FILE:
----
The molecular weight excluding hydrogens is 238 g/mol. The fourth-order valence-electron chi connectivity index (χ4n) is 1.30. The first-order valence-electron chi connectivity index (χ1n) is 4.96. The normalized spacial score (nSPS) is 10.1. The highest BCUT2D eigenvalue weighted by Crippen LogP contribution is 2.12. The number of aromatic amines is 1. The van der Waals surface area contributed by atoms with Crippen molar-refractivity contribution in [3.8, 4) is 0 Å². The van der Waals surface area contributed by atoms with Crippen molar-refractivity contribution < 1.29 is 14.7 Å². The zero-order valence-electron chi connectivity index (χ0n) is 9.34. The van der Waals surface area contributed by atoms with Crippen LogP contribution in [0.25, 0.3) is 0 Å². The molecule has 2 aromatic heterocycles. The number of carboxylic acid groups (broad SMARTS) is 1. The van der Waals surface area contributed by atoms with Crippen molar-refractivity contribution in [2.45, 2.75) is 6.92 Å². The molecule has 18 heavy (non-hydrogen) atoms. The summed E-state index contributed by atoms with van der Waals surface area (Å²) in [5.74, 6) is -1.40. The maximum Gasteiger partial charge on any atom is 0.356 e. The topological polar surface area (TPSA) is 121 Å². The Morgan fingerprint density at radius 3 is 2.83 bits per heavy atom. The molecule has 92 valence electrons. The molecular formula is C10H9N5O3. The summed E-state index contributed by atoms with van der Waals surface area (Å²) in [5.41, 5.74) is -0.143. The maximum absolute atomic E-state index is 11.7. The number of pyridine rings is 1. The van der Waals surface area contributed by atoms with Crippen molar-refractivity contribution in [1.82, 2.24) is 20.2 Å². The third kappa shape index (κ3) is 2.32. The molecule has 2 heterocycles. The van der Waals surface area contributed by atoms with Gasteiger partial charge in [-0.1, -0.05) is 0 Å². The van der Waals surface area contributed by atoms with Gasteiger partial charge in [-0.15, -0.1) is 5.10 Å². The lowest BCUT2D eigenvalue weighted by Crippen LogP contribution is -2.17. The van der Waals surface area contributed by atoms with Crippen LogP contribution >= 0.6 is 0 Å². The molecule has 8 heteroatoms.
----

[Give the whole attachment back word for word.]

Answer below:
The molecular weight excluding hydrogens is 238 g/mol. The fourth-order valence-electron chi connectivity index (χ4n) is 1.30. The first-order valence-electron chi connectivity index (χ1n) is 4.96. The normalized spacial score (nSPS) is 10.1. The highest BCUT2D eigenvalue weighted by Crippen LogP contribution is 2.12. The number of aromatic amines is 1. The van der Waals surface area contributed by atoms with Crippen molar-refractivity contribution in [3.8, 4) is 0 Å². The van der Waals surface area contributed by atoms with Crippen molar-refractivity contribution < 1.29 is 14.7 Å². The zero-order valence-electron chi connectivity index (χ0n) is 9.34. The van der Waals surface area contributed by atoms with Crippen LogP contribution in [0.25, 0.3) is 0 Å². The molecule has 2 aromatic heterocycles. The number of carboxylic acid groups (broad SMARTS) is 1. The van der Waals surface area contributed by atoms with Crippen molar-refractivity contribution in [2.45, 2.75) is 6.92 Å². The molecule has 18 heavy (non-hydrogen) atoms. The summed E-state index contributed by atoms with van der Waals surface area (Å²) in [5.74, 6) is -1.40. The maximum Gasteiger partial charge on any atom is 0.356 e. The topological polar surface area (TPSA) is 121 Å². The Morgan fingerprint density at radius 3 is 2.83 bits per heavy atom. The molecule has 92 valence electrons. The molecular formula is C10H9N5O3. The summed E-state index contributed by atoms with van der Waals surface area (Å²) in [5.41, 5.74) is -0.143. The maximum absolute atomic E-state index is 11.7. The number of pyridine rings is 1. The van der Waals surface area contributed by atoms with Crippen molar-refractivity contribution in [1.82, 2.24) is 20.2 Å². The third kappa shape index (κ3) is 2.32. The molecule has 2 heterocycles. The van der Waals surface area contributed by atoms with Gasteiger partial charge in [-0.1, -0.05) is 0 Å². The van der Waals surface area contributed by atoms with Gasteiger partial charge in [-0.15, -0.1) is 5.10 Å². The lowest BCUT2D eigenvalue weighted by Crippen LogP contribution is -2.17. The van der Waals surface area contributed by atoms with Crippen LogP contribution >= 0.6 is 0 Å². The molecule has 8 heteroatoms.